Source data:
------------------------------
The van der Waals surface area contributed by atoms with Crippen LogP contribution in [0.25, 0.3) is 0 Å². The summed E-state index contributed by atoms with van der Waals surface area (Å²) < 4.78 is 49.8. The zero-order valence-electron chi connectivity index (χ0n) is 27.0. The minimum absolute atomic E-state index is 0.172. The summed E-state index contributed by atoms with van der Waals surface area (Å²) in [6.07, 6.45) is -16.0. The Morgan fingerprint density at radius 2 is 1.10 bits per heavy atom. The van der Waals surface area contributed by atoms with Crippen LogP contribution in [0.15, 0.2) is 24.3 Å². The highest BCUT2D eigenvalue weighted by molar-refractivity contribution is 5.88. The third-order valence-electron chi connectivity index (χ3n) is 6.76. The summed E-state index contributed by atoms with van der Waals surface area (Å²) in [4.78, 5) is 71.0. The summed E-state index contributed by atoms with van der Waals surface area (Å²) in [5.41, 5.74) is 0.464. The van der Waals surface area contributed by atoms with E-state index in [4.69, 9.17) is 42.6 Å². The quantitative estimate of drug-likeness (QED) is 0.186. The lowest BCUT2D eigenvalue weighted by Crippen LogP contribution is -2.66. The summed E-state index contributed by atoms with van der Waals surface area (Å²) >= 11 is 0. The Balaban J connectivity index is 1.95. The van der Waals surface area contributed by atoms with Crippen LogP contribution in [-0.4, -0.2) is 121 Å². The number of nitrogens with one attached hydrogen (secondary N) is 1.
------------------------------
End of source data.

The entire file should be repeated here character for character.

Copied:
The van der Waals surface area contributed by atoms with Crippen LogP contribution in [0.25, 0.3) is 0 Å². The summed E-state index contributed by atoms with van der Waals surface area (Å²) < 4.78 is 49.8. The zero-order valence-electron chi connectivity index (χ0n) is 27.0. The minimum absolute atomic E-state index is 0.172. The summed E-state index contributed by atoms with van der Waals surface area (Å²) in [6.07, 6.45) is -16.0. The Morgan fingerprint density at radius 2 is 1.10 bits per heavy atom. The van der Waals surface area contributed by atoms with Crippen LogP contribution in [0.15, 0.2) is 24.3 Å². The highest BCUT2D eigenvalue weighted by molar-refractivity contribution is 5.88. The third-order valence-electron chi connectivity index (χ3n) is 6.76. The summed E-state index contributed by atoms with van der Waals surface area (Å²) in [4.78, 5) is 71.0. The summed E-state index contributed by atoms with van der Waals surface area (Å²) in [5.41, 5.74) is 0.464. The van der Waals surface area contributed by atoms with E-state index in [4.69, 9.17) is 42.6 Å². The quantitative estimate of drug-likeness (QED) is 0.186. The lowest BCUT2D eigenvalue weighted by Crippen LogP contribution is -2.66. The summed E-state index contributed by atoms with van der Waals surface area (Å²) >= 11 is 0. The Balaban J connectivity index is 1.95. The van der Waals surface area contributed by atoms with Crippen LogP contribution in [-0.4, -0.2) is 121 Å². The number of nitrogens with one attached hydrogen (secondary N) is 1.